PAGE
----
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Connections to Nature
on October 2, 2012
When I first started this book, which I got as a Goodreads giveaway, I was a little unsure as to whether I would enjoy it. Although I enjoy spending time outside, I have never really been a nature girl---I have always preferred a day in the city to a day in the country. However, as I followed the story of Rachel Carson's immersion in the ocean world that fascinated her, I became more open to learning how this author changed the course of natural history.
After writing two very popular books about ocean life, Carson then took on the task of writing about the nuclear and pesticide pollution which was running rampant in the 1950s. Carson's break through thesis was that the reason these things we are putting into the environment are important is because the natural world is all connected, the bugs, to the birds, to the plants, to mammals and to us. I learned that Carson was not a crusader, but merely someone who felt deeply connected to the natural world and was worried that it was being destroyed.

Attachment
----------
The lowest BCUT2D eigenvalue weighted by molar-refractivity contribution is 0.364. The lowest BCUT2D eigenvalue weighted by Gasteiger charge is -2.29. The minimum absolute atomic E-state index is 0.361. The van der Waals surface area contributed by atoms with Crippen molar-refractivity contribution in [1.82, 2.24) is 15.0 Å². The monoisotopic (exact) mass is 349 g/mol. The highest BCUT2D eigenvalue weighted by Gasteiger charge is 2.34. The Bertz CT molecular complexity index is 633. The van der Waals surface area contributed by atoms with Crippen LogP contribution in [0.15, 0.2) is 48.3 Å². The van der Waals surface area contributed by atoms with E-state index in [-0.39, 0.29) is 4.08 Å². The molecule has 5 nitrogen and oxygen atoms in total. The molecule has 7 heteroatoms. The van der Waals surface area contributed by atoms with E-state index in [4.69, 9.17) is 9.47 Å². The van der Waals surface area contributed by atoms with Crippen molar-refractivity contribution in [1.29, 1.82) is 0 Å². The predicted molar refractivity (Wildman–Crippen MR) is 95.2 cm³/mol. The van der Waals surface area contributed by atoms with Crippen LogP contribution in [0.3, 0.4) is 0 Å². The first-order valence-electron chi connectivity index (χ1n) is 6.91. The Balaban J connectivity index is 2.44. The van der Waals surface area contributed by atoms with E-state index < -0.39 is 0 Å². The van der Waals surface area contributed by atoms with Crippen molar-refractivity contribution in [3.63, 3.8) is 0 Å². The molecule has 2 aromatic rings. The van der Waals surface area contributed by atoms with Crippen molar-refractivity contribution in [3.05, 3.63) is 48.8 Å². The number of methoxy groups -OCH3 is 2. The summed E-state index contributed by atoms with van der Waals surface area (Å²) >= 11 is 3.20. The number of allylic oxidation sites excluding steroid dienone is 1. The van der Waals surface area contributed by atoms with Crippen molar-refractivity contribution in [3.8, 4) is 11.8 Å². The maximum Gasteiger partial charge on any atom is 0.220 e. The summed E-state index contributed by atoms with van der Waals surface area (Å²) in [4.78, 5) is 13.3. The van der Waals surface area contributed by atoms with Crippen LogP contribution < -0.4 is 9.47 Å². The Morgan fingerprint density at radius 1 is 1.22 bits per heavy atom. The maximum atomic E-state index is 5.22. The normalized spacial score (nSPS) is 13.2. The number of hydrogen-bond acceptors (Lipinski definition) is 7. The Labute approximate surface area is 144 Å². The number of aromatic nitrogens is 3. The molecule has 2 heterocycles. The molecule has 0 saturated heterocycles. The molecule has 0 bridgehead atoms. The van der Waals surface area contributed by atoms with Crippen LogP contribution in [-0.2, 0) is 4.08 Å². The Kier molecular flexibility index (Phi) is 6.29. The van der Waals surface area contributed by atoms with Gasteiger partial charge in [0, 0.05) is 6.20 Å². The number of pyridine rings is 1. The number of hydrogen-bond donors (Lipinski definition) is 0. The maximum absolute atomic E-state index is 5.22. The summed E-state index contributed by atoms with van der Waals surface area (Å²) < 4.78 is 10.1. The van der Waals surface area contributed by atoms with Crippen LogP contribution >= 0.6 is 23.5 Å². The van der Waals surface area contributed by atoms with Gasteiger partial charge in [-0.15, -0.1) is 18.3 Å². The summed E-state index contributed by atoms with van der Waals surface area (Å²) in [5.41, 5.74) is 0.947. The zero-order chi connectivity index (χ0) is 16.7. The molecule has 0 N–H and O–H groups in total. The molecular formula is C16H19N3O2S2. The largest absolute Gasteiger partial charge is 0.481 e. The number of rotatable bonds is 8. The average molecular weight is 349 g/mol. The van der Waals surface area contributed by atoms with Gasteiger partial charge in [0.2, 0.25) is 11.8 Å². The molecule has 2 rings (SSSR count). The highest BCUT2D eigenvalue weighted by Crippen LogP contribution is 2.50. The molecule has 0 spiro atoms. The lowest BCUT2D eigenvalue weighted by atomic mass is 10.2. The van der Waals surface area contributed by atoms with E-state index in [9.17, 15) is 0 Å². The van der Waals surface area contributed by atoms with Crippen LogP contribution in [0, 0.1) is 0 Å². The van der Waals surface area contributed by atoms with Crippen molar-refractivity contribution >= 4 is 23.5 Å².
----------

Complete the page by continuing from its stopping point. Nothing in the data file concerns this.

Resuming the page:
I would highly recommend this book to anyone who is interested in nature or environmental issues. I also think it is of interest because Carson was a woman who was writing on a topic that was not largely thought to be a woman's realm. The book reveals that the press of the time often referred to her as a "spinster". She did not have the husband and children that were expected of a woman at the time and instead chose to devote her energy to her passions. I think that is an important lesson for women today.